As I type this, sitting at my desk, my farmer hubby is on the tractor driving in BIG circles, again.

Yesterday he got about 5 acres (?) mowed in 5 hours. We are guessing all in all it is about 25 hours of work, some of that is our fault because we waited until it got a bit tall to mow, the cost of diesel and the time. Eventually we will be planting in this field, but for now we just have to keep it from falling into succession (the forest around it starting to take it over.) We are thinking our first year of putting a little stuff back here will be next year, but we have this water problem. There is none in this field, so it will have to be hauled in, no nice huge cistern to look towards. Water back here will be the big issue, and we are thinking about ways to tackle it. Our first plans are for hoop houses, so those beds will not require as much water.

The second issue is fencing this 20 acre monster. It might have been possible to make the outline of the field more irregular, but I don't know how! We will probably fence it in pieces for specific things. Time will tell....

Monday, October 12, 2009

I love fall...

Such a beautiful fall day! Farming in the fall is the best. Field work feels so nice, when the cool winds blow and the smell of fall is in the air. The urgency of spring is absent and the hope for a new year is starting.

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I love fall...

Such a beautiful fall day! Farming in the fall is the best. Field work feels so nice, when the cool winds blow and the smell of fall is in the air. The urgency of spring is absent and the hope for a new year is starting.

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Thursday, October 8, 2009

Update on local family...

Many of you may remember a year ago I talked about the surprising (shocking) case of a local family, running an organic food co-op being raided by a SWAT team and held for 6 hours in their home while computers, food, and other personal items were taken.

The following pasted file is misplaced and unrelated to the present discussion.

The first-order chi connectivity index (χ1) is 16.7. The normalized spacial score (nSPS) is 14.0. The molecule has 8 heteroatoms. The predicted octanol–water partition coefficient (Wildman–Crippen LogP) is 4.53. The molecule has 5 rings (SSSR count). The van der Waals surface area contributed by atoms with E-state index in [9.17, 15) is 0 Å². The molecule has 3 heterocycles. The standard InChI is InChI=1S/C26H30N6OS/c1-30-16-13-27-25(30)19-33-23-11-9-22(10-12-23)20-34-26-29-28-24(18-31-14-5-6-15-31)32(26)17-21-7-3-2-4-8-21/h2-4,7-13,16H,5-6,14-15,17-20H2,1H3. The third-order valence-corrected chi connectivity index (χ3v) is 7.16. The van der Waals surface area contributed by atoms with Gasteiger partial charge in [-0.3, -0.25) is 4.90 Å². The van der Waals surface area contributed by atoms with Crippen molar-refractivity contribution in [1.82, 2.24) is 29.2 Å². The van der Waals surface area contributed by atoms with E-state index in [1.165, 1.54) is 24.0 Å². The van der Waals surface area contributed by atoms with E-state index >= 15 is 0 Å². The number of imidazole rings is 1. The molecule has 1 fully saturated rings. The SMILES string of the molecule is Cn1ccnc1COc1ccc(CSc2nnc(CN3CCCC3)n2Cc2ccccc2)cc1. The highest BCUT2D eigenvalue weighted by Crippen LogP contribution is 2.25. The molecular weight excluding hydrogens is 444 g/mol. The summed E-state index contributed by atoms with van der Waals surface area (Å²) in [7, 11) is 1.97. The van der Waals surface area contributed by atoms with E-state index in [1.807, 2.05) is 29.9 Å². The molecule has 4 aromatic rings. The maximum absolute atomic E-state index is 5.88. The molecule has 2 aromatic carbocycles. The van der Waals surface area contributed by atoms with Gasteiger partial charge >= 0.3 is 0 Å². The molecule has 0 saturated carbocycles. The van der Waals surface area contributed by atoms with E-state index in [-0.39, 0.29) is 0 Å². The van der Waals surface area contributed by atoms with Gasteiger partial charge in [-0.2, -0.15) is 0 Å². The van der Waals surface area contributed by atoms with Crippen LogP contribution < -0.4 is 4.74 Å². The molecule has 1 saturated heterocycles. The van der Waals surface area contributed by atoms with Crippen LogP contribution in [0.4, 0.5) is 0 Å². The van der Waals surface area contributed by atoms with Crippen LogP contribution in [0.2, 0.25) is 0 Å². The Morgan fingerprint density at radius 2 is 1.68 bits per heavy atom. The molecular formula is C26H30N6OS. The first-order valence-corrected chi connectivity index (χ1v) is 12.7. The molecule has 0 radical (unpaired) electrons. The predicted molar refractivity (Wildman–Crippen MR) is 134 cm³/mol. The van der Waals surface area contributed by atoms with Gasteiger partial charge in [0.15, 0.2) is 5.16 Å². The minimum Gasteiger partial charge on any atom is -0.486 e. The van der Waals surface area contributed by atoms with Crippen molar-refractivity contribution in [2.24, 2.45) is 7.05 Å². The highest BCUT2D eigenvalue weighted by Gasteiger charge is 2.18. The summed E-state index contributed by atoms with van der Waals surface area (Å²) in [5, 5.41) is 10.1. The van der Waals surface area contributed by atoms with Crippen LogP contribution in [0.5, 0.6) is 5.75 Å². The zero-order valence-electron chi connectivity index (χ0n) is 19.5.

Their case goes to trail this week. But it is not them who is on trail, it is the state and local officials who are on trial. World Net Daily Reports "The state and county are accused of 119 counts, including unlawful search and seizure, illegal use of state police power, taking of private property without compensation, failure to provide due process and equal protection and a multitude of constitutional rights violations, including the right to grow and eat one's own food and offer it to others."

Read about it here...

Wednesday, October 7, 2009


Got your attention? But according to some you are putting your life at risk with every salad (or veggie) until the government steps in.

I was reading an article from the Chicago Tribune today, and came across this great quote in reference to leafy greens (lettuce, spinach, ect):

  • "These items are grown outdoors in fields with dirt. It's probably impossible to grow them without contact with a food-borne pathogen," said Craig Hedberg, a professor at the University of Minnesota's School of Public Health."
Mr. Craig Hedberg may not realize this since he is in the School of Public Health and not the Agriculture College but the following items in addition to greens also are grown with contact with the ground: potatoes, garlic, radishes, turnips, beets, cucumbers, summer squash, winter squash, melons, many tomatoes, and lots more!

FARMERS GROW IN THE DIRT. Dirt, by it's very nature is not clean, it is dirty. It is dirt.

The article goes on to say "Greens are especially vulnerable for several reasons, including that they are grown so close to the ground -- unlike, say, fruit from trees ."

So I suggest we stop eating all veggies and switch to fruit. But the question is can we still eat berries, they are kind of in the middle.